In March, 2004, Fallon was beaten a short head on Ballinger Ridge. The horse had been leading by ten lengths but Fallon eased him prematurely and was caught on the line. A tabloid newspaper subsequently claimed the Irishman had told undercover journalists that the horse was going to be beaten, but most experts said Fallon just made a mistake.

The suspension for that offence did not prevent the most powerful man in racing, John Magnier of Coolmore, from headhunting Fallon as the new stable jockey at Ballydoyle. Since taking over last year he has already won three British Classics and won the Irish Derby only last weekend, giving another faultless performance aboard Dylan Thomas.

Fallon and nine others are charged with conspiracy to defraud, which is notoriously difficult to prove. Co-accused Miles Rodgers, former head of the Platinum Racing syndicate - he was "warned off" for two years by the Jockey Club in March after backing four of his horses to lose - also faces charges under the Proceeds of Crime Act, as does his associate Joanne Richardson who has not been charged with conspiracy.

No matter the outcome of the case, Operation Crypton is already the biggest investigation of its kind ever undertaken into racing and involved a worldwide search for evidence. It has been reported that officers from the City of London Police - Britain's top force for investigating fraud - travelled as far as Australia, where race fixing was once a real problem until the authorities took draconian steps. Among those believed to have been interviewed were New South Wales steward Ray Murrihy, said by the Australian press to be an expert in spotting race-fixing.

The evidence accumulated by the police includes 1,300 witness statements, hundreds of mobile phone records, records of more than 500 interviews, and 5,000 exhibits including bank accounts and Betfair's own digital "trail" of betting patterns. Some 19 different addresses were raided by the police with search warrants, and almost 40,000 pages of evidence were passed to the Crown Prosecution Service and counsel by the police, who arrested 34 people in all.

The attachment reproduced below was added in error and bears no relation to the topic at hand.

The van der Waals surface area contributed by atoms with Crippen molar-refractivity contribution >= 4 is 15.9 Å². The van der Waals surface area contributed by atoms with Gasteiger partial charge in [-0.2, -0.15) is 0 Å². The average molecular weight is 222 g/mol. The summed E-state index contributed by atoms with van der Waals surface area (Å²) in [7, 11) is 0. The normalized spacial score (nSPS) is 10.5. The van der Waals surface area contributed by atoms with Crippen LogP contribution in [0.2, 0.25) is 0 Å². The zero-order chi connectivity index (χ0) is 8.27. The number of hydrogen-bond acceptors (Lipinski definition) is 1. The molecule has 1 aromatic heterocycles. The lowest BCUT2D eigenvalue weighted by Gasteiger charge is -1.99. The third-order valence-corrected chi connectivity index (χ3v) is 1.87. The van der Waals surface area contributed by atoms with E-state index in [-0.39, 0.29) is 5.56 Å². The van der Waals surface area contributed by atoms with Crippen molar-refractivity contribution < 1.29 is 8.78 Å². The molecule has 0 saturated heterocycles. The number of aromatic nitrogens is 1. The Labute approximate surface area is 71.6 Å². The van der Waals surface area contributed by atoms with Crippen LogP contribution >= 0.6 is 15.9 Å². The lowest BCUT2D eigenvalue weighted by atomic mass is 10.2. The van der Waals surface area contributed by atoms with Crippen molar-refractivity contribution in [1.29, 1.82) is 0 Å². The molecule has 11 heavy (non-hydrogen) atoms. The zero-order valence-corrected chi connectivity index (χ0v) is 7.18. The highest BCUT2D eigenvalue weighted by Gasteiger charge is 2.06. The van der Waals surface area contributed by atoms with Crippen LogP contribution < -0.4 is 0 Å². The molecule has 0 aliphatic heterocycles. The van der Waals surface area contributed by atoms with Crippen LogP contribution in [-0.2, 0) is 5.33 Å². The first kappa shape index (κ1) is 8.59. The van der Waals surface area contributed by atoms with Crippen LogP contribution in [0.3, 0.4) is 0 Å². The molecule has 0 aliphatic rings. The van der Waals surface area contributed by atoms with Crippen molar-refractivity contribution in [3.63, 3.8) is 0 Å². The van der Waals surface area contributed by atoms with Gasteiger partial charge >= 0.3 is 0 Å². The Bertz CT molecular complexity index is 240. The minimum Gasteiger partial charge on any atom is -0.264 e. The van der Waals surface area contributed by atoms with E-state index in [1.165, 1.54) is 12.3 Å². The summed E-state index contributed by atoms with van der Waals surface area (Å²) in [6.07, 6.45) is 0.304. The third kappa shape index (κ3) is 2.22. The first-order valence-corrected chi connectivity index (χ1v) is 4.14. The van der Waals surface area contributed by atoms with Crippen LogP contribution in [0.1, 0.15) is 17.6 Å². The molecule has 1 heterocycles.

The HRA replaced the Jockey Club as guardians of racing's integrity and the case will be their biggest test by far. Betting exchanges are said by some pundits and bookmakers to pose a serious threat to the integrity of racing because they allow punters to back a horse to lose. Other say that allowing unlicensed persons to "lay" horses is a guaranteed recipe for undermining public confidence in racing. But betting exchanges have been given a clean legal bill of health and had it not been for Betfair's ability to track down every transaction, this prosecution would not have happened.

Fallon says he is innocent and will fight the case all the way. That is likely to include legal action, if necessary, to overturn his suspension.

The damage which the case will do to racing is incalculable. It is worth remembering that there are some 430 licensed jockeys in Britain and just three have been charged, but as one of them is Fallon, the whole sport will be under scrutiny.

Meanwhile, spare a thought for those who were arrested but subsequently not charged. The best-known of the 17 who were cleared last week - adding to six others previously not charged - is Robert Winston, who many experts think can succeed Fallon as the best jockey of this generation. Trainer Karl Burke, jockeys Gyles Parkin and Paul Bradley and newly professional rider Dale Jewett were also all freed from the unimaginable stress caused by possible charges hanging over them for months.

One senior figure in Scottish racing said last week: "The problem for guys like Winston and the rest is that, though they have been declared perfectly innocent, some of the mud will stick and that's grossly unfair."

The same goes for racing as a whole. Regardless of the outcome of Fallon's case and the other court proceedings, there can be no doubt that the sport's image has already been tarnished, and with long and highly public trials to come, the mud will not so much spatter racing as swamp it.